21

I have a number of scanned documents in pdf and I want to be able to search them. How can I do that?

Essentially I have to OCR the pdf and then blend the extracted text back into a new pdf. I have unsuccesfully tried a number of different solutions (including the ones found in Adding OCR info to a PDF).

  1. pdfocr (which gives me this issue: https://github.com/gkovacs/pdfocr/issues/7)
  2. pdfsandwich (of which the software center says it is a poor package and I should not install it)
  3. OCRfeeder (in the software center) exports to odt nicely, but does not react when exporting to pdf.
  4. Gscan2pdf exports an all black (but searchable) image as reported in this discussion.
  5. I don't think Pdfxchange viewer can handle doing ocr on the fly on files over 500 pages.

Is there a software package I am unaware of? Or a script that does this?

12

Ubuntu < 16.04

Following the comment of Glutanimate I have found a working solution. It is the OCRmyPDF script.

git clone https://github.com/jbarlow83/OCRmyPDF
cd OCRmyPDF
sh ./OCRmyPDF.sh -h  # to see the usage

If you get a message saying you should install GNU parallel. It can be done (following https://askubuntu.com/a/298598/115155) with (the second line is optional and depends on your flavor and version):

sudo apt-get install parallel
sudo rm /etc/parallel/config

Finally you can OCR your pdf with the command:

sh ./OCRmyPDF.sh input.pdf output.pdf  # change input and output to the files you want

If it seems the command is unresponsive, you can increase the verbosity using the -v flag (which can be used incrementally as -vv or -vvv). It might be best to test the results first on a shorter pdf. You can shorten a pdf as follows:

pdftk A=input.pdf cat A1-5 output output.pdf

Ubuntu >= 16.04

As of Ubuntu 16.04 OCRmyPDF has become available through apt. Just run

sudo apt install ocrmypdf
ocrmypdf -h   # to see the usage

Finally you can OCR your pdf with the command:

ocrmypdf input.pdf output.pdf  # change input and output to the files you want

If it seems the command is unresponsive, you can increase the verbosity using the -v flag (which can be used incrementally as -vv or -vvv). It might be best to test the results first on a shorter pdf. You can shorten a pdf as follows:

pdftk A=input.pdf cat A1-5 output output.pdf

If you have any question have a look in the new Github Repo.

  • Would you accept your answer, to resolve it?(so that it does not come in the unanswered list) – Registered User Jun 19 '14 at 13:37
  • Just sudo -H pip install git+https://github.com/jbarlow83/OCRmyPDF for Ubuntu 16.04 – Martin Thoma Aug 14 '17 at 20:39
  • 1
    For Ubuntu 16.10 and later, you can just do sudo apt install ocrmypdf. – endolith Feb 26 '18 at 16:46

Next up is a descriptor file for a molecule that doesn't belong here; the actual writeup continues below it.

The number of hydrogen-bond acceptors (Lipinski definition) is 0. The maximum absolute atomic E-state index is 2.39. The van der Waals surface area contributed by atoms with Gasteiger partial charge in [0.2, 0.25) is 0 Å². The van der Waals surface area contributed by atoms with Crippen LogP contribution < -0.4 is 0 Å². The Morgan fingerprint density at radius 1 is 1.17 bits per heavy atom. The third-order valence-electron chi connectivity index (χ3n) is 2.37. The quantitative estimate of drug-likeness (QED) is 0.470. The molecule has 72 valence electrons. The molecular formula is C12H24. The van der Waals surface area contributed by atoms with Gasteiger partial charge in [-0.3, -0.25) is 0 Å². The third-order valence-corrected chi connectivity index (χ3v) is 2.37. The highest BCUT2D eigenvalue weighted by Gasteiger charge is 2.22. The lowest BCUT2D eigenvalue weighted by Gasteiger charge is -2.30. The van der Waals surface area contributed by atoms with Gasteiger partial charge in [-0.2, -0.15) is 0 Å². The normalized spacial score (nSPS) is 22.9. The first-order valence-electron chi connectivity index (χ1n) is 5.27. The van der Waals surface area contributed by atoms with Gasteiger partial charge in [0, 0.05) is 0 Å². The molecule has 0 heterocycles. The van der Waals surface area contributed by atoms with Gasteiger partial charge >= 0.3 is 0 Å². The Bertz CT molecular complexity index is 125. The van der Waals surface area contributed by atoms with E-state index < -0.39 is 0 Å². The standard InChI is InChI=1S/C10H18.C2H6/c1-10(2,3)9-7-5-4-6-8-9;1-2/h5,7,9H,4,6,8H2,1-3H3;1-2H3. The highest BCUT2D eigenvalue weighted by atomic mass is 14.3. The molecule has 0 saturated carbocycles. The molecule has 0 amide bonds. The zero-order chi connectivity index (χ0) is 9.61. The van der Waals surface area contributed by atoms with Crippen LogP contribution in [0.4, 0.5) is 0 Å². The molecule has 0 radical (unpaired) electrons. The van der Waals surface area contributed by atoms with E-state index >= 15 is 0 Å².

6

@don.joey answered with the ocrmypdf script. However, it can be installed directly now (from 16.10 onwards).

sudo apt install ocrmypdf

Then you have to install the tesseract languages you need.

To list which languages are already in your system, type:

tesseract --list-langs

In case you miss one, install it. For instance,

sudo apt install tesseract-ocr-spa

Now you can produce a searchable PDF (whose quality will vary, depending on the scanned document) with the following command

ocrmypdf -l 'spa' old.pdf new.pdf

You can, of course, check its man page for some additional options.

  • Have my upvote sir! – don.joey Feb 13 '17 at 8:36
4

pdfsandwich performs exactly this job. I wasn't aware that there is a package provided in the software center, but I'm providing Ubuntu deb packages for it on the project website (see http://www.tobias-elze.de/pdfsandwich/ for details), including the currently most recent version (0.1.2), which is unlikely to be in any software center yet.

If you have a scanned file scanned_file.pdf, simply call

pdfsandwich scanned_file.pdf

which generates the file scanned_file_ocr.pdf with the recognized text added to the scanned pages.

Compared to most existing solutions, it autodetects the tesseract version installed and adapts its behavior accordingly. In addition, it performs preprocessing of the scanned images prior to the OCR process, such as de-skewing or removal of dark edges etc., which can considerably improve optical character recognition.

DISCLAIMER: I'm the developer of pdfsandwich and therefore heavily biased.

  • It sounds great, but why does pdfsandwich version 0.1.4 installed using apt-get convert each character into a black rectangle for me on Ubuntu 16.04? – Valentas Dec 16 '16 at 16:04
  • 1
    That's hard to answer without further details. First of all, I recommend to use a more recent version of the tool. The current version is 0.1.6. You can find deb packages for Ubuntu on the website. Second, if that does not help, you may want to use the option -verbose to get further details and use these details to file a bug report. – Tobias Elze Jan 17 '17 at 1:39